COVID-19 Vaccines/immunology , Vaccines, Synthetic/immunology , Adult , Aged , Antibodies, Neutralizing/immunology , Antibodies, Viral/immunology , COVID-19/blood , COVID-19/immunology , COVID-19/virology , Cross-Priming/immunology , Dose-Response Relationship, Immunologic , Female , Humans , Immunity , Immunoglobulin G/immunology , Linear Models , Male , Middle Aged , Reference Standards , SARS-CoV-2/immunology , T-Lymphocytes/immunology , Treatment Outcome , Young Adult
10.
Lancet ; 398(10307): 1217-1229, 2021 10 02.
Article in English | MEDLINE | ID: covidwho-1428616

ABSTRACT

BACKGROUND: School-based COVID-19 contacts in England have been asked to self-isolate at home, missing key educational opportunities. We trialled daily testing of contacts as an alternative to assess whether this resulted in similar control of transmission, while allowing more school attendance. METHODS: We did an open-label, cluster-randomised, controlled trial in secondary schools and further education colleges in England. Schools were randomly assigned (1:1) to self-isolation of school-based COVID-19 contacts for 10 days (control) or to voluntary daily lateral flow device (LFD) testing for 7 days with LFD-negative contacts remaining at school (intervention). Randomisation was stratified according to school type and size, presence of a sixth form, presence of residential students, and proportion of students eligible for free school meals. Group assignment was not masked during procedures or analysis. Coprimary outcomes in all students and staff were COVID-19-related school absence and symptomatic PCR-confirmed COVID-19, adjusted for community case rates, to estimate within-school transmission (non-inferiority margin <50% relative increase). Analyses were done on an intention-to-treat basis using quasi-Poisson regression, also estimating complier average causal effects (CACE). This trial is registered with the ISRCTN registry, ISRCTN18100261. FINDINGS: Between March 18 and May 4, 2021, 204 schools were taken through the consent process, during which three decided not to participate further. 201 schools were randomly assigned (control group n=99, intervention group n=102) in the 10-week study (April 19-May 10, 2021), which continued until the pre-appointed stop date (June 27, 2021). 76 control group schools and 86 intervention group schools actively participated; additional national data allowed most non-participating schools to be included in analysis of coprimary outcomes. 2432 (42·4%) of 5763 intervention group contacts participated in daily contact testing. There were 657 symptomatic PCR-confirmed infections during 7 782 537 days-at-risk (59·1 per 100 000 per week) in the control group and 740 during 8 379 749 days-at-risk (61·8 per 100 000 per week) in the intervention group (intention-to-treat adjusted incidence rate ratio [aIRR] 0·96 [95% CI 0·75-1·22]; p=0·72; CACE aIRR 0·86 [0·55-1·34]). Among students and staff, there were 59 422 (1·62%) COVID-19-related absences during 3 659 017 person-school-days in the control group and 51 541 (1·34%) during 3 845 208 person-school-days in the intervention group (intention-to-treat aIRR 0·80 [95% CI 0·54-1·19]; p=0·27; CACE aIRR 0·61 [0·30-1·23]). INTERPRETATION: Daily contact testing of school-based contacts was non-inferior to self-isolation for control of COVID-19 transmission, with similar rates of symptomatic infections among students and staff with both approaches. Infection rates in school-based contacts were low, with very few school contacts testing positive. Daily contact testing should be considered for implementation as a safe alternative to home isolation following school-based exposures. FUNDING: UK Government Department of Health and Social Care.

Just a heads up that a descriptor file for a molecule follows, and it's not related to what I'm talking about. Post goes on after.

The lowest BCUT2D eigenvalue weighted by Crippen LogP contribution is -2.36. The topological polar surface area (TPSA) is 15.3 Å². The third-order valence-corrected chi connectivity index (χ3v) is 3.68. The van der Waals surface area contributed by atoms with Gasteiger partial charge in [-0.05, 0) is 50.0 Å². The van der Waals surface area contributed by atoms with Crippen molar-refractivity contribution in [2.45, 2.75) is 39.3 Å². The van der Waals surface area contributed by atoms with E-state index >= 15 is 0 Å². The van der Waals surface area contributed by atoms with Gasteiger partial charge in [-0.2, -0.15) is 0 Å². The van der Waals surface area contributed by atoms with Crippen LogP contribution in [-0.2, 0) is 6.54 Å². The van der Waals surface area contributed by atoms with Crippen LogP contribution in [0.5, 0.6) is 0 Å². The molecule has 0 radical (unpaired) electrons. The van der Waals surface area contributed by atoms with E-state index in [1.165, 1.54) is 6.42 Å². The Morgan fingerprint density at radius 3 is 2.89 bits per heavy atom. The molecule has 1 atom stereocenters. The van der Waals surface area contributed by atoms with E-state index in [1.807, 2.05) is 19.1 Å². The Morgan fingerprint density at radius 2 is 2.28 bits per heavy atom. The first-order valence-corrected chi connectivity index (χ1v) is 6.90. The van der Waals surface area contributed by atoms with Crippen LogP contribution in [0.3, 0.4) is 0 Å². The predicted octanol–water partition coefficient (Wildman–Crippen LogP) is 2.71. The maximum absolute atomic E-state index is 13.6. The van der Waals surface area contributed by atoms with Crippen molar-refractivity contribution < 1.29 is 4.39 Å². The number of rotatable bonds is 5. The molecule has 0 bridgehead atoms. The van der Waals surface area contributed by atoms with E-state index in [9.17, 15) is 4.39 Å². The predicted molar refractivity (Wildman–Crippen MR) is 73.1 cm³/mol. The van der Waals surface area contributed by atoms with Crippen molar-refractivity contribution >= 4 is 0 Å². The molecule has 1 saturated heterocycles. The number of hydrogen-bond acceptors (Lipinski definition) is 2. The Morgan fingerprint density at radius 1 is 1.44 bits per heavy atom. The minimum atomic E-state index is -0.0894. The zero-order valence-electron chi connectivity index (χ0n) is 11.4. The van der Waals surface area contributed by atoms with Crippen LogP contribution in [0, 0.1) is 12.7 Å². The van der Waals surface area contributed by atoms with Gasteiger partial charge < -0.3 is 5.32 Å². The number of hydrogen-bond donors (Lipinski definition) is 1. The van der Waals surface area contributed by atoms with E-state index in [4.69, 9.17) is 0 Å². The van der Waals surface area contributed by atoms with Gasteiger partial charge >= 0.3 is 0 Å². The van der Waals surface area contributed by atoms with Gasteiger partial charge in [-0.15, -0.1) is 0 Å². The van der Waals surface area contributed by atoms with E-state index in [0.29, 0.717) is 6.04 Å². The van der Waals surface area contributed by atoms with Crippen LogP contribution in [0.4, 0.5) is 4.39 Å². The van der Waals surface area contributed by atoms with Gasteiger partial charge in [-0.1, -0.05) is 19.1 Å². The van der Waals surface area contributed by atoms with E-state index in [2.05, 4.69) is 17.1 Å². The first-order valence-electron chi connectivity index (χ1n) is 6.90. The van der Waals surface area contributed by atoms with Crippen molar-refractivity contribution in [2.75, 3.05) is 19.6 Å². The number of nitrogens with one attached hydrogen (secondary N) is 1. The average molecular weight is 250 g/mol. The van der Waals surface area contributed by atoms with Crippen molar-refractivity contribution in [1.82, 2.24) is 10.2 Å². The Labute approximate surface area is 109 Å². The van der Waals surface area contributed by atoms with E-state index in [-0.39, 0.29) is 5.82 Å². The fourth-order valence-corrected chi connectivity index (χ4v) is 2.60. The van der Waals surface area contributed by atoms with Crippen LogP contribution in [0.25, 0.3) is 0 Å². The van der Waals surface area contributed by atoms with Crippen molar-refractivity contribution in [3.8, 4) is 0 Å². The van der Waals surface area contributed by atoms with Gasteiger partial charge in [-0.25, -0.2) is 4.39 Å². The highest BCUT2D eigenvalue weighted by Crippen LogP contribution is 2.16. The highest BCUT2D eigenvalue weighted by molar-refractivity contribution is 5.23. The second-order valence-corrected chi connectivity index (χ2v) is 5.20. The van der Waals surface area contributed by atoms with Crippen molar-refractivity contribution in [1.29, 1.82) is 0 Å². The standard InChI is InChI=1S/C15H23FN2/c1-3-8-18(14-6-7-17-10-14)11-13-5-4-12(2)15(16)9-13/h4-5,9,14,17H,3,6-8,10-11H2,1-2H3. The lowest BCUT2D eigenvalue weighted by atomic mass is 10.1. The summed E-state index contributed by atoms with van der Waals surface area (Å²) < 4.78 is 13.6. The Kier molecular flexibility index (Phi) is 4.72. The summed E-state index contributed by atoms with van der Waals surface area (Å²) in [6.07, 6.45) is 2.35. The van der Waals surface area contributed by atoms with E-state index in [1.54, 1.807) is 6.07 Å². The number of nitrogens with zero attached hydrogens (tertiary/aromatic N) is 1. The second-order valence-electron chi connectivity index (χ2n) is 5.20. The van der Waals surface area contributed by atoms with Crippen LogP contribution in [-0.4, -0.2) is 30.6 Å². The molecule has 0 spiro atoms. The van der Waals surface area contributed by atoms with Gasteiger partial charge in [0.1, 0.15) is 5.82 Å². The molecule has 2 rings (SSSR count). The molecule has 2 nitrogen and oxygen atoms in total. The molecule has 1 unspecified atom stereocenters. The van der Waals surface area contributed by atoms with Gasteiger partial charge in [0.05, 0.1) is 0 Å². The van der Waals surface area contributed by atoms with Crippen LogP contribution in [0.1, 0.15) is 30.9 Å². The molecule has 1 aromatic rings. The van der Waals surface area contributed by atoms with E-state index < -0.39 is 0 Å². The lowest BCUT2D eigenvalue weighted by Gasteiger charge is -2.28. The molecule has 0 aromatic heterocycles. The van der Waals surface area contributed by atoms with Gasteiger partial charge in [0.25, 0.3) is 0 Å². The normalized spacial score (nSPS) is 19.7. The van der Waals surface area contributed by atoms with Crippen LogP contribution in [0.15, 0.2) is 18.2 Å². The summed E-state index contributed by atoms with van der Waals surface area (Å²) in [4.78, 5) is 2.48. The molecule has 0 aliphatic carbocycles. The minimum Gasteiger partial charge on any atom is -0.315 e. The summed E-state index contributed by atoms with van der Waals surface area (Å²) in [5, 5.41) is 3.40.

Subject(s)
COVID-19 Serological Testing/methods , COVID-19/diagnosis , Communicable Disease Control/methods , Quarantine/methods , Schools , Adolescent , Adult , Aged , COVID-19/prevention & control , COVID-19/transmission , COVID-19 Nucleic Acid Testing , COVID-19 Testing/methods , Child , Educational Personnel , England , Female , Humans , Male , Middle Aged , SARS-CoV-2 , Young Adult
11.
J Infect ; 83(5): 565-572, 2021 11.
Article in English | MEDLINE | ID: covidwho-1377763

ABSTRACT